Bangkok's traffic is notoriously bad and it took an hour and a half to get into the city centre. We were woken from our dozy stupor by the driver shouting "Bobae Tower!" and we tumbled out into the heat and humidity and followed the arrow on the GPS until we found the hotel. The heat is incredible if you haven't experienced it before (we haven't). It was some time around seven or eight in the morning and yet it was like being in a hot, steamy bathroom with all the windows and doors shut.

We took the hotel a bit by surprise turning up so early, so we had to wait for a short time while housekeeping cleaned our room. By 09:30 we had taken a shower and were in a super comfortable bed in our lovely clean air-conditioned twenty-third floor room, fast asleep. We got up some time in the afternoon and lounged around until dinner. We love Thai food at home, but this was our first Thai meal in Thailand. It was worth coming for!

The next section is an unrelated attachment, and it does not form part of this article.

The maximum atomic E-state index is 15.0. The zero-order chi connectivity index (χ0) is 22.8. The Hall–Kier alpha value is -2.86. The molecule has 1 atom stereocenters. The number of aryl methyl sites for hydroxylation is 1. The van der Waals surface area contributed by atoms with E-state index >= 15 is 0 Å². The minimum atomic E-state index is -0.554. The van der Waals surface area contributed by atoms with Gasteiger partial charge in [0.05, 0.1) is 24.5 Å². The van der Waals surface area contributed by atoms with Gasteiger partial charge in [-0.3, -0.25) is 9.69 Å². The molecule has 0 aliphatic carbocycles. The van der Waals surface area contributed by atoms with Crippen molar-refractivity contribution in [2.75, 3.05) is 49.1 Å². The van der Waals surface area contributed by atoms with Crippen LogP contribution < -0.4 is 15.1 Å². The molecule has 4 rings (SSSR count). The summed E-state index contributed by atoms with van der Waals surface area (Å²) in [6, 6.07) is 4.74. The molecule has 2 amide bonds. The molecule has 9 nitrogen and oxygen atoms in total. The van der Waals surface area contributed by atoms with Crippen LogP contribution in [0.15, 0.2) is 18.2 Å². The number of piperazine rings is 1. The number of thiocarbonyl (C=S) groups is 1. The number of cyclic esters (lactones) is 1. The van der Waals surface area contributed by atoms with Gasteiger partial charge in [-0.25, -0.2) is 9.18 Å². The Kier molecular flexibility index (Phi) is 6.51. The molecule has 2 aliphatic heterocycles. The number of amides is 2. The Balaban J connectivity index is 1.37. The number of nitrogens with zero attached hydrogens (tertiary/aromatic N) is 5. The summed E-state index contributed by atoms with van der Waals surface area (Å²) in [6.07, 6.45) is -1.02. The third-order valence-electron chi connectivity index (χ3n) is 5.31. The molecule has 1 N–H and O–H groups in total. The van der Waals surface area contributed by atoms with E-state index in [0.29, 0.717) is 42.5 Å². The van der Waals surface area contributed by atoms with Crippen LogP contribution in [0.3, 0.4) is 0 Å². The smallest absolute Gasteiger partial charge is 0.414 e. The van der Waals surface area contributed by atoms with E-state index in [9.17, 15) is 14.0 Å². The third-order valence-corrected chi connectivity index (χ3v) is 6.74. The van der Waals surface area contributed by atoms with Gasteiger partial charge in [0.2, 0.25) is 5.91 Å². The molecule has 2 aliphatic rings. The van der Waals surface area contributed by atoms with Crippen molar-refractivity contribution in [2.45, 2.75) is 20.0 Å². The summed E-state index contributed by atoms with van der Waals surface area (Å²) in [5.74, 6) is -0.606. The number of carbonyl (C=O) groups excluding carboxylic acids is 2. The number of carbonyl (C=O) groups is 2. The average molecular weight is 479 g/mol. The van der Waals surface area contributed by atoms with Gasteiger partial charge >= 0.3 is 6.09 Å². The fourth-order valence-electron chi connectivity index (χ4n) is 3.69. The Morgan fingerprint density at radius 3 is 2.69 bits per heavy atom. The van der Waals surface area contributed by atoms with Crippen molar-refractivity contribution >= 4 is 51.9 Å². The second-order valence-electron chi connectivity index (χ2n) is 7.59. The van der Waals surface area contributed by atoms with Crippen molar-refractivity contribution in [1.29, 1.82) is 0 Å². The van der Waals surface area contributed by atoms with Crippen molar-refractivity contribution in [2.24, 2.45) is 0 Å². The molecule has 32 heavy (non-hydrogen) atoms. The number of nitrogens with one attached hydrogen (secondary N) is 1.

Next day after breakfast we decided to walk across town to the Khao San Road, the main backpacker area, to find a bookshop willing to exchange our India guidebook for one covering South East Asia. On the way we were touted by tuk-tuk drivers and tour sellers pretending to be helpful passers by, but they are rank amateurs by comparison with the Indians. And they do it with a smile and accept your "no thank you" almost straight away. One 'passer by' helpfully pointed out on our map all the sights we must see in Bangkok, then told us that because it was National Police Day (!), there was a special offer on all tuk-tuks with yellow number plates (!!) whereby we could go anywhere all day for just 10 baht (GBP 0.15 / USD 0.29). As if by magic, a yellow-plated tuk-tuk pulled over and the driver offered to take us anywhere all day for 10 baht! And he would even throw in several visits for free to some craft shops where we could see local produce being made! It made us laugh. We got to the Khao San Road, hot but relieved to have been able to simply go out for a pleasant walk for the first time in weeks, and had no trouble finding a second-hand bookshop where in return for our India book and a few baht we came away with the most up to date edition of the Rough Guide to South East Asia. At another shop we got a less favourable deal on a fold-out map of the region that mysteriously transformed from a brand new copy to an out of date and slightly tatty second-hand one after the money had changed hands.